"The Occupy Wall Street movement is a conundrum for corporate media because it grew from a truly grassroots movement--a spontaneous group of people who said, 'I have had enough,'" Darrel Scharp of MLive Media Group wrote at the time.
Taking a Grassroots Approach on Social Media
Taking the lessons learned from businesses, as well as large-scale movements like the civil rights movement of the 1960s and the Occupy Wall Street movement of 2011, it's possible for modern brands to extract valuable teaching points and spur movements of their own. And in 2016, this means using the best resource available: social media.
- How Brands are Using Vine in Grassroots Efforts
If you want to meet influencers where they are, you need to be using progressive social media platforms like Vine. While each video is constrained to just six seconds, it's hard to ignore the viral nature of this network. Here are two examples of how brands have used Vine to grow natural campaigns:
- Target. Just last year, Target used Vine to create a unique campaign that involved users playing a game of tag with an iconic red ball. Each user tagged someone they knew and asked them to continue the story. The result was a collection of thousands of users rallying around Target's brand. Best of all, it cost Target very little.
- Disney Parks. Since they already have such a large audience, all Disney Parks needs to do is mobilize this audience through grassroots efforts. They've effectively accomplished this via Vine--encouraging users to utilize hashtags and videos of them visiting the parks.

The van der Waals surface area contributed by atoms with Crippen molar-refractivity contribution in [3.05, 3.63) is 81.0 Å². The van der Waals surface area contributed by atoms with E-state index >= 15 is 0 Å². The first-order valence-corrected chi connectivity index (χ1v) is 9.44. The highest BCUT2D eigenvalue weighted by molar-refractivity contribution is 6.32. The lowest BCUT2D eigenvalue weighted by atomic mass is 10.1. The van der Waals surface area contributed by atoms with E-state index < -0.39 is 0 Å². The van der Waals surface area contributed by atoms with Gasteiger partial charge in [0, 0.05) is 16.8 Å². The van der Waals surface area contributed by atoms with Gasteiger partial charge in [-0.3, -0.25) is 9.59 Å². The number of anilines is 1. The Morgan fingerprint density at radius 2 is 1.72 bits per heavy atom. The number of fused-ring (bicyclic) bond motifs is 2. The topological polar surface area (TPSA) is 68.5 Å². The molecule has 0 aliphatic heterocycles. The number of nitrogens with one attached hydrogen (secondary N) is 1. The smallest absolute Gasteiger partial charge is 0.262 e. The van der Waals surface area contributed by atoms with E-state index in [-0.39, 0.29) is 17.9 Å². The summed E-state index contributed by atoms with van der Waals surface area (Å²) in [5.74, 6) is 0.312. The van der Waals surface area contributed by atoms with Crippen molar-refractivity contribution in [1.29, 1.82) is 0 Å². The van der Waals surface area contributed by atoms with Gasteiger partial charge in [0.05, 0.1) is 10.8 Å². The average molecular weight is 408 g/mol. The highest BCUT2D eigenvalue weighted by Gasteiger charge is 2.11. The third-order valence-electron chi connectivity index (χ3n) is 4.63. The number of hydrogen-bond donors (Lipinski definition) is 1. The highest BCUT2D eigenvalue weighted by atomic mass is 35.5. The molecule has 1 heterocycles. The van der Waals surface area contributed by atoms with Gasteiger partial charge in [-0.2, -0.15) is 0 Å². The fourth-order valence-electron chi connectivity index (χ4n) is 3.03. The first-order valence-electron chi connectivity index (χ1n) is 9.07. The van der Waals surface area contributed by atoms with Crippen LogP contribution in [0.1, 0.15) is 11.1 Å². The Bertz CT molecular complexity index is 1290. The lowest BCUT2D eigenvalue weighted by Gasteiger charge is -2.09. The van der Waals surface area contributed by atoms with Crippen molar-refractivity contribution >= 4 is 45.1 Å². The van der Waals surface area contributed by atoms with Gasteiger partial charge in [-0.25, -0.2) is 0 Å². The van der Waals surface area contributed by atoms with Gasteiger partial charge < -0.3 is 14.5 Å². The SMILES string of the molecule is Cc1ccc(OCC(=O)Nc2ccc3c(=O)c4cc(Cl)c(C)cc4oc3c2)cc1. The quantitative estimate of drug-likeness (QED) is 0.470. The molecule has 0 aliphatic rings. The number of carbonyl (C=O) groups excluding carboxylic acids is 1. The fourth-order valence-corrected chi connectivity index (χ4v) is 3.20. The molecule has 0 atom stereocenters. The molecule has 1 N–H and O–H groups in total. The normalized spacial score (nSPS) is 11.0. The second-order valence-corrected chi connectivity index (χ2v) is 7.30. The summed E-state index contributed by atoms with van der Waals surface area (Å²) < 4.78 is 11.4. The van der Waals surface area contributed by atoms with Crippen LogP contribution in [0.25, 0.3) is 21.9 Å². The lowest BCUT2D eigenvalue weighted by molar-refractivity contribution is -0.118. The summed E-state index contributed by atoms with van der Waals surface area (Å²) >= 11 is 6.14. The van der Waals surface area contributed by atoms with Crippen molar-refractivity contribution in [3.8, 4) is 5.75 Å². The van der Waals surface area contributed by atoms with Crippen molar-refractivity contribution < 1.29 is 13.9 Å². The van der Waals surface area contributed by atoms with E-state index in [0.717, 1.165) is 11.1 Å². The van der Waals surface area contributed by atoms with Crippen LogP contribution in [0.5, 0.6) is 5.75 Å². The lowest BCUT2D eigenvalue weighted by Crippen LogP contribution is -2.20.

Other companies that are proficient at using Vine include Nike, BuzzFeed, Dunkin Donuts, Airbnb, and more.
- Where Periscope Fits into the Equation
As Periscope has emerged onto the scene, it's become a popular platform for grassroots campaigning. In fact, it's about as grassroots as you can get on social media. Companies have been using the platform to provide sneak-peeks into exclusive events, behind-the-scenes videos, live announcements, celebrity takeovers, and more.
- Facebook and Twitter Always Have a Place
While progressive social media networks like Vine and Periscope may be extremely popular right now, it's hard to ignore the power of traditional staples like Facebook and Twitter. The latter has long been a powerful force and its impact in sparking social movements is well known. In fact, the #BlackLivesMatter campaign is rooted in Twitter. Recently, the #PrayforParis campaign also started on Twitter.
- When it Makes Sense for You
Ultimately, you have to do what makes sense for your brand. This means asking yourself questions such as: Are my target audiences using social media? Which platforms are they using? Who are my biggest influencers? How is the competition using social media to spark grassroots movements? The answers to questions like these will point you in the right direction.
Putting it All Together
Grassroots efforts have long been used to instigate change and fuel movements. Whether it's something as important as the civil rights movement, or something as small as a movement to increase awareness of a specific product, a grassroots campaign can do the job.
In the past, grassroots efforts have involved canvasing neighborhoods with mailers, talking with people on the streets, and encouraging loyal customers to speak out. In 2016, social media is at the heart of any successful grassroots campaign. Using the tips and examples referenced in this article, who's to say you can't spur significant movement?